Friday, April 25, 2008


Hello, everyone!
Like I promised, we have an interview with James Percoco! Part of it is online here but the entire interview is on our website!

Thanks to Jim and and Jennifer Ballot for her help with this!

Battlefield Journal: First, I LOVED the book. I am a lover of Civil War monuments and have done a lot with the New England town square monuments as well as written a book about Gettysburg from the point of view of the monuments. My question is how did you choose which monuments to include in the book?

JP: First of all I am glad you loved the book. All writers want to hear that.

I actually visited about 30 monuments of which seven ended up with full chapter treatments. The others are listed in an Appendix. My criterion was based on the following:
• The statues had to be from the Great Age of Lincoln Sculpture 1870-1935
• All sculptors had to be born in the century in which Lincoln lived – 19th,
• The statues had to reflect the several genres/themes related to Lincoln sculpture – Great Emancipator, Great President/Statesman, Man of Sorrows,
Youthful Lincoln, Commander-in-Chief
• The sculptures had to be of high artistic merit – meaning that aesthetically they had to be successful or they had to have a story that was deeply tied to the Lincoln myth or legacy. I was actually tempted to give each of the seven I picked a report card grade, because I only think that three of the seven deserve an A for artistic merit, The Standing Lincoln by Saint-Gaudens (Chapter 4), Lincoln of Gethsemane by Borglum (Chapter 5) and Lincoln
by French in the Lincoln Memorial (Chapter 7). I really wanted to give full chapter treatment to Lincoln the Lawyer by Lorado Taft in Urbana, Illinois
and Captain Lincoln in Dixon, Illinois. Each reveals another dimension of Lincoln’s life – the circuit lawyer and his role as a Captain in the militia from New Salem during the 1832 Black Hawk War; it’s the only statue of Lincoln in uniform and wearing a sword. Unfortunately the paper trail was limited on these two statues and I could not flesh out much of a story either behind the statue or about the sculptural process.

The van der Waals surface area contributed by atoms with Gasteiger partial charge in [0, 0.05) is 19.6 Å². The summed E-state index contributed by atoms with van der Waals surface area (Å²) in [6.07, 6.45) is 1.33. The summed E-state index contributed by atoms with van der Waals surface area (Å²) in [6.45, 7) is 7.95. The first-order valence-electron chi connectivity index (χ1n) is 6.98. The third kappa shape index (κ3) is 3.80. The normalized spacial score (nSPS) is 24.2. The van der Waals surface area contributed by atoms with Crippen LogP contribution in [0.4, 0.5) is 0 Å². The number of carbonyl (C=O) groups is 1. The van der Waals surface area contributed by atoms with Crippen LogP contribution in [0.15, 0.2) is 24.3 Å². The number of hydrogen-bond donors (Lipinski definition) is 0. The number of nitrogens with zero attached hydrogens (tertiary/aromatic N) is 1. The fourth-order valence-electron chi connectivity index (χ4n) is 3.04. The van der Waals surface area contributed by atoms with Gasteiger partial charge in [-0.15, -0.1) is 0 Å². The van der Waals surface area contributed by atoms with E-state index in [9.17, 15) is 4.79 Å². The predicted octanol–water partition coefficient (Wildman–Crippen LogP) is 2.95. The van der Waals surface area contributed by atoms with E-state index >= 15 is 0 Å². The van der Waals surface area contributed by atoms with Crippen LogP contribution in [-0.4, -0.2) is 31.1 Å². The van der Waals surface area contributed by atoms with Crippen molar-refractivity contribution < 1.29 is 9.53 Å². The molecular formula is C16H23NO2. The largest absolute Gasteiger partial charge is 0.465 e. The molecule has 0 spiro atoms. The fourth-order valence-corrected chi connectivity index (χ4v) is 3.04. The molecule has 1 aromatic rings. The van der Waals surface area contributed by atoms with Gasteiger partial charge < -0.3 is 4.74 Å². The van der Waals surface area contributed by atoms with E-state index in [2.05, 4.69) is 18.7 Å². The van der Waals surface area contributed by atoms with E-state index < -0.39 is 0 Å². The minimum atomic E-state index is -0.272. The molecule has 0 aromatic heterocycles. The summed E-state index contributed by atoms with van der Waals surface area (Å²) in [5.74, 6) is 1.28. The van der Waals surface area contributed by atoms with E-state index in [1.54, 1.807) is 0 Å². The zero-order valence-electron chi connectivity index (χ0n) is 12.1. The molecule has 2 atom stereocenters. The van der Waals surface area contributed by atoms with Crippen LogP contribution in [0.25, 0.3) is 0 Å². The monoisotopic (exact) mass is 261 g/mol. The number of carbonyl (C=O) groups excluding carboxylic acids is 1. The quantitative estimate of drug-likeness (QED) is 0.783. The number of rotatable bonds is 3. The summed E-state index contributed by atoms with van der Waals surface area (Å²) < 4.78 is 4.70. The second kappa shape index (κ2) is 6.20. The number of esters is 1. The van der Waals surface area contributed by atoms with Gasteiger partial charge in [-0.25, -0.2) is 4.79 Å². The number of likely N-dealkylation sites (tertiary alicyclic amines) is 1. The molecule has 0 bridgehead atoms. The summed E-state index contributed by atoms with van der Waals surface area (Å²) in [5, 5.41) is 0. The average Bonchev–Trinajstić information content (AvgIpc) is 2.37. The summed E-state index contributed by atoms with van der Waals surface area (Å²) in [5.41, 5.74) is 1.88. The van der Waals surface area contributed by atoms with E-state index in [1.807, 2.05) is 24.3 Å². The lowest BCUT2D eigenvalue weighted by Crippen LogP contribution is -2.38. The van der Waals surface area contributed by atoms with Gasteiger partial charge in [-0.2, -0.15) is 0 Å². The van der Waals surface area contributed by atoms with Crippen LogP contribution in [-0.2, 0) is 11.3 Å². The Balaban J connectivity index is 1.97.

Battlefield Journal: You seemed to have an exceptional group of students that traveled with you. Overall, do you find that students, especially of middle and high school age, are that enamored with history? What are the chances that future generations might not even understand why those Lincoln monuments were placed where they were?

JP: Most young people gravitate towards history when it is made relevant. The key for me has been showing students that I find monuments to be very relevant to my life and that transfers over to them in the way I approach and teach history.

I actually find all of human history relevant and have always taught it as such; we can’t understand how we got to where we are today without having some sense of what transpired before we lived.

I think given Lincoln’s role in U.S. and World History future generations are going to understand why Lincoln statues permeate our public spaces. Many foreign nations have public statues to Lincoln, as well, such as Mexico, Great Britain, and Russia. The Chinese, in Beijing, are very open about the design of Chairman Mao’s mausoleum and that it is based on that of Henry Bacon’s Lincoln Memorial.

Check the website for more!!!

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